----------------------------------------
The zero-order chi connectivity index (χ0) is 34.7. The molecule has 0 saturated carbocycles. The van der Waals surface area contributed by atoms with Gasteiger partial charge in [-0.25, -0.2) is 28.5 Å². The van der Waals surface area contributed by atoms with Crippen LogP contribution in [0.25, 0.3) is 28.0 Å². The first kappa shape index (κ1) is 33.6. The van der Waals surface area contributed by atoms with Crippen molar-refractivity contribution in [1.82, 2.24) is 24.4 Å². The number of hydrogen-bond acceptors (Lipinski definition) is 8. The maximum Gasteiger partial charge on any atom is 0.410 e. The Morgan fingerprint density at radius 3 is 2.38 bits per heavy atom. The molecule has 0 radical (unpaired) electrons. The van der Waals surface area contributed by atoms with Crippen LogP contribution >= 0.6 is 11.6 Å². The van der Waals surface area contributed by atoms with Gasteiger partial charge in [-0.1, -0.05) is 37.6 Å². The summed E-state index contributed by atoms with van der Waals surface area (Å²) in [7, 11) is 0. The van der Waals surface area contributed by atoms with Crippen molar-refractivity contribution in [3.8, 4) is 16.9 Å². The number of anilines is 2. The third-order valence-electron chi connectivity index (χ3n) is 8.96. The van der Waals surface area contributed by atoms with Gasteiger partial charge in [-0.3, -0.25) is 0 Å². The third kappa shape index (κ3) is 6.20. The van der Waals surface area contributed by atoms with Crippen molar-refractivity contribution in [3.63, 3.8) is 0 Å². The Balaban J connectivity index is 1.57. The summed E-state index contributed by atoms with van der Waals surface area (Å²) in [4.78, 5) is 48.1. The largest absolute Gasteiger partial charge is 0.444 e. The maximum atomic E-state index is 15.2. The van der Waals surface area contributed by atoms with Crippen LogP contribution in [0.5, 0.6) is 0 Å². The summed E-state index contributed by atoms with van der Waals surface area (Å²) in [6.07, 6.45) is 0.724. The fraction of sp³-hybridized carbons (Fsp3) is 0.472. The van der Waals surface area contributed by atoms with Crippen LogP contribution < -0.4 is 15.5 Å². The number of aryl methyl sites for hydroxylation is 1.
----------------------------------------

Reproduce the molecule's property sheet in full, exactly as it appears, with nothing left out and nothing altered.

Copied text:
The zero-order chi connectivity index (χ0) is 34.7. The molecule has 0 saturated carbocycles. The van der Waals surface area contributed by atoms with Gasteiger partial charge in [-0.25, -0.2) is 28.5 Å². The van der Waals surface area contributed by atoms with Crippen LogP contribution in [0.25, 0.3) is 28.0 Å². The first kappa shape index (κ1) is 33.6. The van der Waals surface area contributed by atoms with Crippen molar-refractivity contribution in [1.82, 2.24) is 24.4 Å². The number of hydrogen-bond acceptors (Lipinski definition) is 8. The maximum Gasteiger partial charge on any atom is 0.410 e. The Morgan fingerprint density at radius 3 is 2.38 bits per heavy atom. The molecule has 0 radical (unpaired) electrons. The van der Waals surface area contributed by atoms with Crippen LogP contribution >= 0.6 is 11.6 Å². The van der Waals surface area contributed by atoms with Gasteiger partial charge in [-0.1, -0.05) is 37.6 Å². The summed E-state index contributed by atoms with van der Waals surface area (Å²) in [7, 11) is 0. The van der Waals surface area contributed by atoms with Crippen molar-refractivity contribution in [3.8, 4) is 16.9 Å². The number of anilines is 2. The third-order valence-electron chi connectivity index (χ3n) is 8.96. The van der Waals surface area contributed by atoms with Gasteiger partial charge in [-0.3, -0.25) is 0 Å². The third kappa shape index (κ3) is 6.20. The van der Waals surface area contributed by atoms with Crippen molar-refractivity contribution in [3.63, 3.8) is 0 Å². The Balaban J connectivity index is 1.57. The summed E-state index contributed by atoms with van der Waals surface area (Å²) in [4.78, 5) is 48.1. The largest absolute Gasteiger partial charge is 0.444 e. The maximum atomic E-state index is 15.2. The van der Waals surface area contributed by atoms with Crippen LogP contribution in [0.5, 0.6) is 0 Å². The summed E-state index contributed by atoms with van der Waals surface area (Å²) in [6.07, 6.45) is 0.724. The fraction of sp³-hybridized carbons (Fsp3) is 0.472. The van der Waals surface area contributed by atoms with Crippen LogP contribution < -0.4 is 15.5 Å². The number of aryl methyl sites for hydroxylation is 1.